Putting a Librarian's Face on Search
July 26, 2010
When you do a search on the University of Michigan Library's web site, you get not only results from the catalog, web site, online journal and database collections, and more, you also get a librarian who is a subject specialist related to your search term. While the matching is not perfect, it provides a human face on search results. So, for example, if you search for "Kant," in addition to books and databases, you also get the subject specialist librarians for humanities and philosophy. A search for "Jupiter," you get the subject specialists for Astronomy & Astrophysics and Humanities (after all, we don't know if you're searching for the planet or the Roman deity). When we can't make a reliable match to a subject specialist, we provide a link to Ask a Librarian, our reference service.
How does the matching work?
The University of Michigan library has long maintained a database of Library of Congress Call Numbers and "Academic Disciplines" -- which is what we call our subject taxonomy. (You can see it in action in the site's Browse function.) These categories broadly mirror the schools and departments at the University of Michigan. Librarians have assigned Library of Congress call numbers to each academic discipline. This mapping was originally done for our New Books tool so that students and faculty could find out when a new book related to their area of study was acquired by the library. A single call number can be assigned to multiple Academic Disciplines, so a given book could appear in multiple places.
In a site search, we do a special query of the library catalog behind the scenes and get the first 100 catalog results (sorted according to the catalog's relevance ranking algorithms). We sort those results into Academic Disciplines. If more than 25 items are in a single Academic Discipline, we include the subject specialist responsible for that particular area. (We set the threshold at 25 matches to help ensure a relevant match, but a librarian specializing in the "wrong" subject is arguably better than no librarian at all.)
Very neat, thanks for sharing your technique, and your mappings too.
How often/how much work is it to keep those LCC mappings up to date, are you constantly tweaking them, or is it pretty much done and good with only very occasional tweaking?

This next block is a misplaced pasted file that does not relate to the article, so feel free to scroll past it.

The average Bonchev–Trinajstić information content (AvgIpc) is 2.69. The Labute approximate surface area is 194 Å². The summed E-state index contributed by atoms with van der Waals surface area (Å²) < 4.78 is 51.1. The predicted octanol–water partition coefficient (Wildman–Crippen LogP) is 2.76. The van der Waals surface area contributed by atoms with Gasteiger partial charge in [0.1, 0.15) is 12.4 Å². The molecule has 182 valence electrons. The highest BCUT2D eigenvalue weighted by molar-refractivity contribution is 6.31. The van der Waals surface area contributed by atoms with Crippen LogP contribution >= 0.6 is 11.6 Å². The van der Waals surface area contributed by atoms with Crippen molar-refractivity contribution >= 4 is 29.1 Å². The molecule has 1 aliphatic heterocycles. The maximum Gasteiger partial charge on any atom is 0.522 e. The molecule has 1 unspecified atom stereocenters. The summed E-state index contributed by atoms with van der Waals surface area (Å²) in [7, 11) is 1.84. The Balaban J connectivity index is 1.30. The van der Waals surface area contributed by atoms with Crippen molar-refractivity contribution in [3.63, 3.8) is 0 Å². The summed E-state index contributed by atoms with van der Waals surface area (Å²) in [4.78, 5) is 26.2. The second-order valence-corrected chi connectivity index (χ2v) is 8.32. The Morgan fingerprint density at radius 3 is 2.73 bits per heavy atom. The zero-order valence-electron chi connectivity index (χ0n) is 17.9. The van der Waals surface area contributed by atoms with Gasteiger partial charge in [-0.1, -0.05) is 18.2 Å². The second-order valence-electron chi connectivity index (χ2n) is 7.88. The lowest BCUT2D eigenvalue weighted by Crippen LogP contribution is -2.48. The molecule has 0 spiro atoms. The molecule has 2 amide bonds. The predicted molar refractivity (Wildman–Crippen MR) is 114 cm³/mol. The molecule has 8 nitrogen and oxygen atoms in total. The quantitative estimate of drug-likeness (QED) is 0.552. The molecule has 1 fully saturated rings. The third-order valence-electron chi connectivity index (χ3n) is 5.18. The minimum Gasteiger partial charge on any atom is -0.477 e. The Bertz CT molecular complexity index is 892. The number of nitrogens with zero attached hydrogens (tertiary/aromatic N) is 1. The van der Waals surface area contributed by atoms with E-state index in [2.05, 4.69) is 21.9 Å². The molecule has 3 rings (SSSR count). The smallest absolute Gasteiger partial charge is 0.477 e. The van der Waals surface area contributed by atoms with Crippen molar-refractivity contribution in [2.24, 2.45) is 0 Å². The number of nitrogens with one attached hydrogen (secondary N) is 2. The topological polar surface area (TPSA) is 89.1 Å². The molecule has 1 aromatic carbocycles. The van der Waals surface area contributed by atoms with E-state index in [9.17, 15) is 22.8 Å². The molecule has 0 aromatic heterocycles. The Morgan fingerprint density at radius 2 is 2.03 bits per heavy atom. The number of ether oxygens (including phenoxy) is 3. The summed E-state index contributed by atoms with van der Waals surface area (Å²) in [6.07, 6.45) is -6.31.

Posted by: email@example.com at July 26, 2010 06:30 PM
and have you considered adding this to your actual individual searches, catalog search for instance?
How much use does your "meta-library-search" get compared to individual things like catalog?
(Oh, and also, as always, consider a C4LJ article!)
Posted by: firstname.lastname@example.org at July 26, 2010 06:32 PM
The call number mappings are fairly stable. The main work was setting them up; maintenance is a fairly small workload. Of course, with the scope of LC and the interdisciplinary nature of many of the Academic Disciplines, minor adjustments do come up from time to time.
We've talked about putting the librarian in the catalog search, but have so far opted against it; I've been thinking about reopening that discussion lately, though, as I think it would add value.
In terms of searches from the "Search" area on the library web site, the vast majority are done without changing targets. The top 10 permutations (since April 16, when we started tracking this) are as follows:
MLibrary (All): 223113 searches (80.34%)
MLibrary (Online Journals): 11579 searches (4.17%)
MLibrary (Mirlyn): 8152 searches (2.94%)
MLibrary (Search Tools): 6396 searches (2.30%)
Articles (General Interest): 5726 searches (2.06%)
Catalog (Keywords): 4832 searches (1.74%)
Catalog (Title): 3072 searches (1.11%)
MLibrary (Website): 1595 searches (0.57%)
Articles (Social Sciences): 1430 searches (0.51%)
Catalog (Author): 1349 searches (0.49%)
Catalog searches done in Mirlyn (the catalog) on a daily basis outnumber the MLibrary searches done on the web site by about 3-1 on a typical day (6000 vs. 2000 for a normal weekday).
Posted by: varnum at July 27, 2010 08:39 AMLogin to leave a comment. If you don't have already have a University of Michigan uniqname, create a Friend account -- all you need is a valid email address.